The Bone Microenvironment in Prostate Cancer Metastasis

Adv Exp Med Biol. 2019:1210:171-184. doi: 10.1007/978-3-030-32656-2_9.


The propensity of prostate cancer cells to seed the skeleton and then progress into clinically relevant metastatic tumors is widely recognized and a major cause of morbidity and mortality for patients. The natural history of prostate adenocarcinoma most frequently begins with a tumor diagnosed at a localized stage, which is successfully treated by surgical and/or radiation therapy modalities. A relevant percentage of patients are clinically cured but approximately 20-30% will develop biochemical signs of recurrence, which respond to the inhibition of androgen receptor (AR) signaling by hormone-deprivation and receptor antagonists, before the inevitable transition into castration-resistant prostate cancer (CRPC). This stage simultaneously presents with or is rapidly followed by secondary tumors, which involve the skeleton in more than 90% of cases (mCRPC). While generalization in clinical practice is always unwise, it is indisputable that bone-metastatic prostate cancer is virtually incurable. Decades of research have revealed that the tissue microenvironment provided by the bone marrow is as important as the cell-autonomous features of tumor cells in fostering the right conditions that lead to establishment and progression of metastatic tumors in the skeleton.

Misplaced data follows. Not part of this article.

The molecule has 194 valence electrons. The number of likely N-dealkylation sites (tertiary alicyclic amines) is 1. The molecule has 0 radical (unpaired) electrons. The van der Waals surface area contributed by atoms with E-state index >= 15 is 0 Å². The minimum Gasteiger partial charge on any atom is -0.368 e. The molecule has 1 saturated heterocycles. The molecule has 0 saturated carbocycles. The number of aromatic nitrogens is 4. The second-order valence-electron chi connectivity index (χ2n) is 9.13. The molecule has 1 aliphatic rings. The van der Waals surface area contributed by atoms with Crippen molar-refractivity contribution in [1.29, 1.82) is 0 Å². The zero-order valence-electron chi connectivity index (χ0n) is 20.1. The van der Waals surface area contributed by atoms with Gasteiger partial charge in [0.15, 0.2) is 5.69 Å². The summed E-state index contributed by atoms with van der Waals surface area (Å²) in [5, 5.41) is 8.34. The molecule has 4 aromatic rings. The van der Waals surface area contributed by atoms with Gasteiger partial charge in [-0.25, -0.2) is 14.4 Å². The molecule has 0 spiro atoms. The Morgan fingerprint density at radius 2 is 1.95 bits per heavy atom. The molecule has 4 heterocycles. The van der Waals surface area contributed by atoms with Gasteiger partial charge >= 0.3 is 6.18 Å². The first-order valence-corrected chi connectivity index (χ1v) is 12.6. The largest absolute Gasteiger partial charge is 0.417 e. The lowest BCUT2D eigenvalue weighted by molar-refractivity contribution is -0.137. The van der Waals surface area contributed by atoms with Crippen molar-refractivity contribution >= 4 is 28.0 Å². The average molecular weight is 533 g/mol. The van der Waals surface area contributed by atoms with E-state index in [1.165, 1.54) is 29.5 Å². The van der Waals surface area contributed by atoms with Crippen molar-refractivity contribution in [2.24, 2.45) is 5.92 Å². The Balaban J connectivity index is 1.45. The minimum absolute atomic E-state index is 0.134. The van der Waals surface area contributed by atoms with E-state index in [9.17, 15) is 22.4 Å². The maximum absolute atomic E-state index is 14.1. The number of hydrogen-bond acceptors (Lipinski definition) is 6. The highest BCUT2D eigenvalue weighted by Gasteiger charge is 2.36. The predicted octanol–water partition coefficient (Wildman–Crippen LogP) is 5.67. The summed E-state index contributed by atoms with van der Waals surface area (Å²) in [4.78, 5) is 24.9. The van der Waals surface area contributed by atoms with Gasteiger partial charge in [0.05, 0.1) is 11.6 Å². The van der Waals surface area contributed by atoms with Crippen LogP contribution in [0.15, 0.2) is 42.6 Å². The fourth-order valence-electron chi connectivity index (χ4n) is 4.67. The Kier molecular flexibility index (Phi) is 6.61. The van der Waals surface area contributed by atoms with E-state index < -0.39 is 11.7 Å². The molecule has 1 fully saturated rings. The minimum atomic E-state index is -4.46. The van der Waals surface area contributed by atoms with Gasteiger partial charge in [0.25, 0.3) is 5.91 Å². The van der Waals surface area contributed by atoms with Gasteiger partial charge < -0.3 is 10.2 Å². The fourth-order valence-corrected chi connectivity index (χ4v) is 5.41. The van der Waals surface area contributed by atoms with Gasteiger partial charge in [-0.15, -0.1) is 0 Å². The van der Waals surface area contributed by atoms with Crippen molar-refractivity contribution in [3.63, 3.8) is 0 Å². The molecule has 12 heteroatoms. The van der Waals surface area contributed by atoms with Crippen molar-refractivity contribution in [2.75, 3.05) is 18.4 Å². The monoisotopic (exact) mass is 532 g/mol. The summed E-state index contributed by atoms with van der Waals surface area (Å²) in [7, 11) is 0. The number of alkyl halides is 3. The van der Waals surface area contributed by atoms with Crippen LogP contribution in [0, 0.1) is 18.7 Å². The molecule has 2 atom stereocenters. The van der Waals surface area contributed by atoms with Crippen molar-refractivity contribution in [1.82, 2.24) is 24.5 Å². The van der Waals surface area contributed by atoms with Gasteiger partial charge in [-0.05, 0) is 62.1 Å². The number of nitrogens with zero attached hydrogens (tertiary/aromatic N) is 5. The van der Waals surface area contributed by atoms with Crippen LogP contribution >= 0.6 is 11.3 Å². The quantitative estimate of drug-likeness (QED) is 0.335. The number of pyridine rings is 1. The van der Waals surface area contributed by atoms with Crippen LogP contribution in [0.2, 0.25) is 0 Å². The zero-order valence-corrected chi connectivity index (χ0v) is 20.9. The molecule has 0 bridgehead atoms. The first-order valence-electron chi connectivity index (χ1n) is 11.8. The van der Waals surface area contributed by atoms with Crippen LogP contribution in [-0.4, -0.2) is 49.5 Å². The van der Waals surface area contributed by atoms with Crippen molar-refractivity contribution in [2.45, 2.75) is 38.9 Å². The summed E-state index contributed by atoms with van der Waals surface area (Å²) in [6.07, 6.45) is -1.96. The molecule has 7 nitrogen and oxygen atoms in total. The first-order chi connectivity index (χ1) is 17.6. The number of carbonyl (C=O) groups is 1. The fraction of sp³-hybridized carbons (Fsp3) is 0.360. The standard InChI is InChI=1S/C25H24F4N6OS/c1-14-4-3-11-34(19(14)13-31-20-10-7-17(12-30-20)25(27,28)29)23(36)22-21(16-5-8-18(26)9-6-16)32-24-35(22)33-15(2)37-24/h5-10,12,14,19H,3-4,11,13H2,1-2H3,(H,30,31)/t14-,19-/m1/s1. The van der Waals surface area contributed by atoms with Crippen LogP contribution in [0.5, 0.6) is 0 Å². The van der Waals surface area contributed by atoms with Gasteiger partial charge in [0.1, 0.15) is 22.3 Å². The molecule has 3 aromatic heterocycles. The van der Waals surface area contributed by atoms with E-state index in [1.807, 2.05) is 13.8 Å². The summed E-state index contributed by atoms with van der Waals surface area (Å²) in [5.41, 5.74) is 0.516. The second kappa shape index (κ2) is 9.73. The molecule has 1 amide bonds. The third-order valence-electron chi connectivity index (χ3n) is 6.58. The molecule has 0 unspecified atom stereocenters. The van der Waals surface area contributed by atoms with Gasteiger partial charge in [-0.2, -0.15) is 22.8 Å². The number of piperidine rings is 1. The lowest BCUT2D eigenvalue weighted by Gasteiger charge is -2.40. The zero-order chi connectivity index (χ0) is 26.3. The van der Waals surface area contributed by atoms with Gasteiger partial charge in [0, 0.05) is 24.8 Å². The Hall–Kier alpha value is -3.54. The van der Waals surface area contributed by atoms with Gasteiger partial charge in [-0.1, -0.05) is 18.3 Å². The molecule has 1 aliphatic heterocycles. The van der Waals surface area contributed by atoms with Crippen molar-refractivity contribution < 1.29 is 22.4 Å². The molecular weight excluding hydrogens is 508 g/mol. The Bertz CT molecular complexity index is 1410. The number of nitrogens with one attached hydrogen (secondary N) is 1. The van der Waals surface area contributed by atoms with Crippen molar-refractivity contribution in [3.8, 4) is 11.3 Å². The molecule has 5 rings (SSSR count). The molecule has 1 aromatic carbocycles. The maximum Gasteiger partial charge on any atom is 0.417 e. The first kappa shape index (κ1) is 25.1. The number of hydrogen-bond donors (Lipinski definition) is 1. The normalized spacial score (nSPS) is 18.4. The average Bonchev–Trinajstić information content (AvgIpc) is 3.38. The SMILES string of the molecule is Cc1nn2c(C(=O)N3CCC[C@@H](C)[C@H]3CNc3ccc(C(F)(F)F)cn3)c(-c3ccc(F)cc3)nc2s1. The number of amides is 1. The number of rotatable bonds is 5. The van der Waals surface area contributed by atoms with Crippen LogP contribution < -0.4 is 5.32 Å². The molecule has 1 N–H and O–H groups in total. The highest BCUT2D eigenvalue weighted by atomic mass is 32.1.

Publication types

  • Review

MeSH terms

  • Bone Neoplasms / metabolism
  • Bone Neoplasms / secondary*
  • Bone and Bones / metabolism
  • Bone and Bones / pathology
  • Humans
  • Male
  • Prostatic Neoplasms / pathology*
  • Tumor Microenvironment*